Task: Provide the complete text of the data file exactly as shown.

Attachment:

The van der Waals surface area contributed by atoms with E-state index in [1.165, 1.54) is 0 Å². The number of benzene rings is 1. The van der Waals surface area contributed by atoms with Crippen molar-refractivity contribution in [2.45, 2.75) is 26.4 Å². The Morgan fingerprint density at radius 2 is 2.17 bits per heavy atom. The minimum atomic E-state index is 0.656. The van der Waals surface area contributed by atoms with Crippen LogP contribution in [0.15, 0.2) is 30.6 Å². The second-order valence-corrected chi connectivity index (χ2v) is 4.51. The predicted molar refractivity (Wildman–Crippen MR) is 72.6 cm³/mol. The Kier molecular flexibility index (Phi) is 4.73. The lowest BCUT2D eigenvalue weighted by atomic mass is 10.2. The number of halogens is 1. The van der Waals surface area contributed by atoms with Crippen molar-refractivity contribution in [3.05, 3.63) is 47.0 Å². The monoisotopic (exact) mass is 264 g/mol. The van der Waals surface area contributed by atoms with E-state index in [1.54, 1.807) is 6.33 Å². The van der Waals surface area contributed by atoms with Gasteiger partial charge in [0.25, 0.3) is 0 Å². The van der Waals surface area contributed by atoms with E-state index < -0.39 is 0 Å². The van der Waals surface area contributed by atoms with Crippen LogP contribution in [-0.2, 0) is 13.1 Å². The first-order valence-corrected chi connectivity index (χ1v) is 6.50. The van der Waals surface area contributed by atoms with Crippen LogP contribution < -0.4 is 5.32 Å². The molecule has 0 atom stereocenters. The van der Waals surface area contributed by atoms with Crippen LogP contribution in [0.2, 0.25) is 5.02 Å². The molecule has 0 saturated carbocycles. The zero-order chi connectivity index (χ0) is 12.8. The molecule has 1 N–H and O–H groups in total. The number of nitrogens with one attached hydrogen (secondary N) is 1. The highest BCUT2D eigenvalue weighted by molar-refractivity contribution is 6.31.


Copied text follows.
The van der Waals surface area contributed by atoms with E-state index in [1.165, 1.54) is 0 Å². The number of benzene rings is 1. The van der Waals surface area contributed by atoms with Crippen molar-refractivity contribution in [2.45, 2.75) is 26.4 Å². The Morgan fingerprint density at radius 2 is 2.17 bits per heavy atom. The minimum atomic E-state index is 0.656. The van der Waals surface area contributed by atoms with Crippen LogP contribution in [0.15, 0.2) is 30.6 Å². The second-order valence-corrected chi connectivity index (χ2v) is 4.51. The predicted molar refractivity (Wildman–Crippen MR) is 72.6 cm³/mol. The Kier molecular flexibility index (Phi) is 4.73. The lowest BCUT2D eigenvalue weighted by atomic mass is 10.2. The number of halogens is 1. The van der Waals surface area contributed by atoms with Crippen molar-refractivity contribution in [3.05, 3.63) is 47.0 Å². The monoisotopic (exact) mass is 264 g/mol. The van der Waals surface area contributed by atoms with E-state index in [1.54, 1.807) is 6.33 Å². The van der Waals surface area contributed by atoms with Gasteiger partial charge in [0.25, 0.3) is 0 Å². The van der Waals surface area contributed by atoms with E-state index < -0.39 is 0 Å². The van der Waals surface area contributed by atoms with Crippen LogP contribution in [-0.2, 0) is 13.1 Å². The first-order valence-corrected chi connectivity index (χ1v) is 6.50. The van der Waals surface area contributed by atoms with Crippen LogP contribution < -0.4 is 5.32 Å². The molecule has 0 atom stereocenters. The van der Waals surface area contributed by atoms with Crippen LogP contribution in [0.2, 0.25) is 5.02 Å². The molecule has 0 saturated carbocycles. The zero-order chi connectivity index (χ0) is 12.8. The molecule has 1 N–H and O–H groups in total. The number of nitrogens with one attached hydrogen (secondary N) is 1. The highest BCUT2D eigenvalue weighted by molar-refractivity contribution is 6.31.